JVC HARX900 High-Grade Full-Size Headphone


100+ Head-Fier
Pros: punchy bass, strong mids, detailed
Cons: mids are a bit distant sounding, highs are recessed (correctable)
I bought this headphone twice, because I like it a lot. They're good for the money, not perfect but definitely great. First, I'll talk about build quality and comfort, then efficiency and sound. (and also a bonus category of how moddable they are)
TL;DR review:
9.5/10 overall. Sound/value easily 10/10. Comfort 9/10. Build quality 8/10. Does not need amp, benefits from one. They're easy to mod for beginner DIYers.
1. Build Quality: 4.5/5
I'd say the build is the only part that shows they're a cheap headphone, don't get me wrong -- they're solidly built but they creak a lot on your head. They aren't prone to scratches or chips, which is probably because they use a decent plastic. The cable is nice, very thick and lengthy w/ no audible microphonics. The headband is interesting, as it's not a traditional headband. I'd say this is similar or possibly inspired by Audio Technica's wing design, but is simply a padded cloth-like band that bends to your head shape and is held up by a more solid plastic arch that's above it (the cable goes through this, since it's single-entry.) The ear-pads are nice, too nice for the price. They're thick enough, and they're really smooth and soft. Often mistaken as leather to those who aren't very familiar with leather (though, they're far less breathable than leather -- better for bass, worse for heat insulation.)  These headphones aren't tanks, but are solid enough. I use them for portable use (not in-between locations, but at school and at home) and I find them pretty easy to carry around. They're not very heavy either, -- for their size. 
2. Comfort. 4/5
The ear-pads are a godsend, very good pleather. At first the pleather is a bit too firm so I continue to use my first pair of RX900's pads on my second pair (am keeping the new earpads to use in the future). After they break in they're extremely soft and cushiony, not as thick as say, the Sony XB-500s but adequate and probably finer pleather. The cups are angled so they fit oddly, I usually mess with the pads orientation on the cup and the headphones orientation on my head but that's not very bothersome to me, just kind of weird. For smaller heads these would be perfect, despite being huge they're more suitable for those with a smaller head since the cups push inwards -- on my head the cups are forced outward so it's got an unnatural clamp I mostly don't notice, but oh well. The headband, as I mentioned before is a padded cloth-like band that is supported by a plastic arch. The headband is also a godsend, initially it's firm like the earpads but breaks in nicely. I think the headband is better than any regular headband type no matter how much cushion you use on it. A lot of people mention the fact these headphones get hot fast, and this isn't incorrect. Despite being semi-open these hold in heat more than the normal closed-headphones. I suspect this is because of how fine the pleather is, it's really not a problem for me most of the time but I guess you can say these aren't just warm sounding :wink: . Overall though, the comfort is enough for me. People with smaller heads would probably find these headphones much more comfortable, and that says a lot because they're already quite nice.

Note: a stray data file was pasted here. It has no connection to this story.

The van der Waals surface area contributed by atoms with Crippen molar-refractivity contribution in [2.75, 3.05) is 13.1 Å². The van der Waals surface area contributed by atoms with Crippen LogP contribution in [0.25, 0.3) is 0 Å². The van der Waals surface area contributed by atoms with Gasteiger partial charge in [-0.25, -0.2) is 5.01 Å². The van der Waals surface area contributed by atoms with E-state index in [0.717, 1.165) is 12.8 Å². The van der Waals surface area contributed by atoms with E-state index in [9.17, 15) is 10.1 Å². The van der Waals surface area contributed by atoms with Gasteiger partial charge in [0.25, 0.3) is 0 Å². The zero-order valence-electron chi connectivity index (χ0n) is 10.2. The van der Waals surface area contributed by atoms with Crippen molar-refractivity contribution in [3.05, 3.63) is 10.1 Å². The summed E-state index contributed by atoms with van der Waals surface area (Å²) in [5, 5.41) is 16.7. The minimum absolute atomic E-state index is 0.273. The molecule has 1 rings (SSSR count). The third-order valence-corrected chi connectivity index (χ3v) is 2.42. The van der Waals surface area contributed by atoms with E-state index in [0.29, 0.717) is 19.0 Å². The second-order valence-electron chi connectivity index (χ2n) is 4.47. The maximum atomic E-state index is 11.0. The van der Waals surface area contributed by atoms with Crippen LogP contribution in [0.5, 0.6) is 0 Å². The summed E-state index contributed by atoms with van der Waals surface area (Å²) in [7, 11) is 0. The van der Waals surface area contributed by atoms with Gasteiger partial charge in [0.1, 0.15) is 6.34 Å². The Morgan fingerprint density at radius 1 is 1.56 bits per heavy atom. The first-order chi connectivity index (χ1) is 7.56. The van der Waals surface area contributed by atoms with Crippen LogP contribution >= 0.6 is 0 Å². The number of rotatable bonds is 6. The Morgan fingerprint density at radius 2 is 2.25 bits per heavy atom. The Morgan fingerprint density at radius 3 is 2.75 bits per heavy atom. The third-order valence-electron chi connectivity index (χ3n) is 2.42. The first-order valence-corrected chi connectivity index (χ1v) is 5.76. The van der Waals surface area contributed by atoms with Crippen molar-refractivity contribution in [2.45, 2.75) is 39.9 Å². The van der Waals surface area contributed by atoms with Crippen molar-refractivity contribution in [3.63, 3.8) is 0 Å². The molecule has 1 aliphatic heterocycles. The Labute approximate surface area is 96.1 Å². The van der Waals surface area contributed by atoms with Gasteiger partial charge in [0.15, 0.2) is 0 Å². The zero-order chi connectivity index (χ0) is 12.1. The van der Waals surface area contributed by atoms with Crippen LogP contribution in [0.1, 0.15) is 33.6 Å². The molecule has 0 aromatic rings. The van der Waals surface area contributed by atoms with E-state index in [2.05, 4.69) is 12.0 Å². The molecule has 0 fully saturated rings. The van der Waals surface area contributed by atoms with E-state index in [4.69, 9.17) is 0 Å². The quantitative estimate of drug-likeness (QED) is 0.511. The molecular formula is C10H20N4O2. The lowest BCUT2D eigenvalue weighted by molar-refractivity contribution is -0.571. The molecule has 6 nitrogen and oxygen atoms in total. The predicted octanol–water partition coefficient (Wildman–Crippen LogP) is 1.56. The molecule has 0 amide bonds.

3. Efficiency 3.5/5
Not much to say here, they are what they say they are. 64 ohms 106 db sensitivity. They can be driven by iPods, but anything less than 50 milliwatts per channel won't work for these. They definitely tighten up with an amp, not dramatically. I personally think they sound weird with an iPod, but fantastic out of a DAC w/ an amp. They can handle 1500mw max.
4. Sound 5/5
Don't be mislead by the 5/5, they sound spectacular at their price but don't think that means they're without flaws. They have a very large soundstage for a closed, even semi-closed headphone (I say this because they isolate and don't leak much despite their open-like soundstage) The lows of the RX900 are great, they extend well and have decent control --- can be improved with modding (more on that later) and have great punch at all volumes, it's a weird kind of punch but it's very realistic in a way. I'd say they have more punch than M-Audio Q40s but unlike the Q40s the subbass doesn't have punch. The lows have a natural presentation, does bass guitars and drums justice --- lacks a bit of clarity in the upper lows, weirdly but not isn't really noticeable to people who don't focus on bass as much as me. The mids are both the strong point and also the weakness of these headphones -- they're wonderful. The lower mids are a little less refined than the other portion of the midrange, but not much. Voices and guitars come out really well due to the mids, but, BUT, the mids aren't very forward. It's weird, it's not like they're quiet but it feels like they're further away and in some songs this is annoying, mostly sounds with a lot going on at once. The highs, are definitely the worst things about the RX900s. They are detailed enough, just slightly muffled and recessed. There's a weird dip in the upper midrange and after 10 khz things start to go down fast, (this is due to a felt ring placed in front of the driver, and it's easily removable).  Overall, I'd say they sound good out of box and after burn in,  and if you don't believe in burn in I still strongly suggest you let yourself get used to their sound because it grows on you, a lot.